Journal News

From the journals: JBC

Anand Rao
Feb. 4, 2021

Solving ChIP-Seq challenges. PAK-1 and cell proliferation. RNA rescue by Ataxin-2. Read about papers in the Journal of Biological Chemistry on these and other topics.

Ataxin-2 to RNA's rescue

Spinocerebellar ataxia type II, or SCA2 — a hereditary neurological disorder characterized by the progressive loss of muscle control — is among the most common forms of spinocerebellar ataxias. Individuals with SCA2 first experience problems with coordination and balance, speech, swallowing, and eye control. Over time, symptoms also include weakness in limbs, muscle wasting, uncontrolled muscle tensing and involuntary jerking movements. People diagnosed with SCA2 often survive only 10 to 20 years after showing initial symptoms.

Nearly 25 years ago, researchers identified the root genetic cause of SCA2 as mutations in the Ataxin-2 gene. Ataxin-2, a cytoplasmic protein that binds and stabilizes a number of mRNA sequences and is expressed widely throughout the brain, is involved in several translation-related processes including the regulation of RNA stability/translation, suppression of harmful R-loop formation, involvement in cellular stress response, and germline and circadian rhythm formation. However, researchers have not yet uncovered the direct role of Ataxin-2 in translation.

Polyadenylation is an important feature in the pre-processing of mRNA. It refers to the addition of multiple adenosine monophosphate to an RNA transcript, creating what is known as a poly(A) tail. Using transcriptional pulse chase analyses, Hiroto Inagaki of Nagoya City University and colleagues found that Ataxin-2 promotes post-transcriptional polyadenylation of its target mRNAs. The researchers also conducted a polysome profile analysis, providing direct evidence that Ataxin-2 enhances translation of its target mRNAs. By doing so, Ataxin-2 stabilizes the RNA molecule, preventing its degradation.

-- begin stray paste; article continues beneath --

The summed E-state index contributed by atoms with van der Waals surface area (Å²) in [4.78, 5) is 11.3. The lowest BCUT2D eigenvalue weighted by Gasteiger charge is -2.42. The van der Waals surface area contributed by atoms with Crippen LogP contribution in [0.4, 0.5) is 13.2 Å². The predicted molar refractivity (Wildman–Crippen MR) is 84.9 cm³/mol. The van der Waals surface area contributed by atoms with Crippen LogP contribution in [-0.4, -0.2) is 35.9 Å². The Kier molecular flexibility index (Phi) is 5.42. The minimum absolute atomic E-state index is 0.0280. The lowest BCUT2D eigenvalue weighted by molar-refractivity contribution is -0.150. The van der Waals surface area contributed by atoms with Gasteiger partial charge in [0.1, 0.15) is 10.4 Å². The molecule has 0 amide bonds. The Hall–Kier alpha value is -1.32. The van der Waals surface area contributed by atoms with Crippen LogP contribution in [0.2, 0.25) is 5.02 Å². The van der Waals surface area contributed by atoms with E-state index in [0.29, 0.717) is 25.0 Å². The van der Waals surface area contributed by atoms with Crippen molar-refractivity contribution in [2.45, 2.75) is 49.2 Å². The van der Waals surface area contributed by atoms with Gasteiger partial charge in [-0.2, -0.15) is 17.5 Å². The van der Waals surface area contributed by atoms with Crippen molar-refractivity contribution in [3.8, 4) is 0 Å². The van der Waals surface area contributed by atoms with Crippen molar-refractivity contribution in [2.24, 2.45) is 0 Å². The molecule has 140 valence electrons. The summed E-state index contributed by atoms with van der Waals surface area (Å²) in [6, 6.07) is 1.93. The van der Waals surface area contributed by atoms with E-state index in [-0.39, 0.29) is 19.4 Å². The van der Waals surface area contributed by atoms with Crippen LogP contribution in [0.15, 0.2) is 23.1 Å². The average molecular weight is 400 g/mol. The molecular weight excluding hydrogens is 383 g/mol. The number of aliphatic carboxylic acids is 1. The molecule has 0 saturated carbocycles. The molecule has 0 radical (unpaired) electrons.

The researchers describe this work in a recent paper in the Journal of Biological Chemistry. They believe their findings show new ways that Ataxin-2 may be involved in the pathological processes of not just SCA2 but also amyotrophic lateral sclerosis and other neurodegenerative diseases.


ChIP-ing away at ChIP-Seq pain points

Chromatin immunoprecipitation followed by next-generation sequencing, or ChIP-Seq, is used widely to identify genomewide DNA binding sites and enrich chromatin modifications. Cheap and relatively easy to set up, ChIP-Seq has become a cornerstone of epigenetics research. For all its merits, however, researchers still haven't found an appropriate method for defining a quantitative scale for ChIP-Seq data analysis.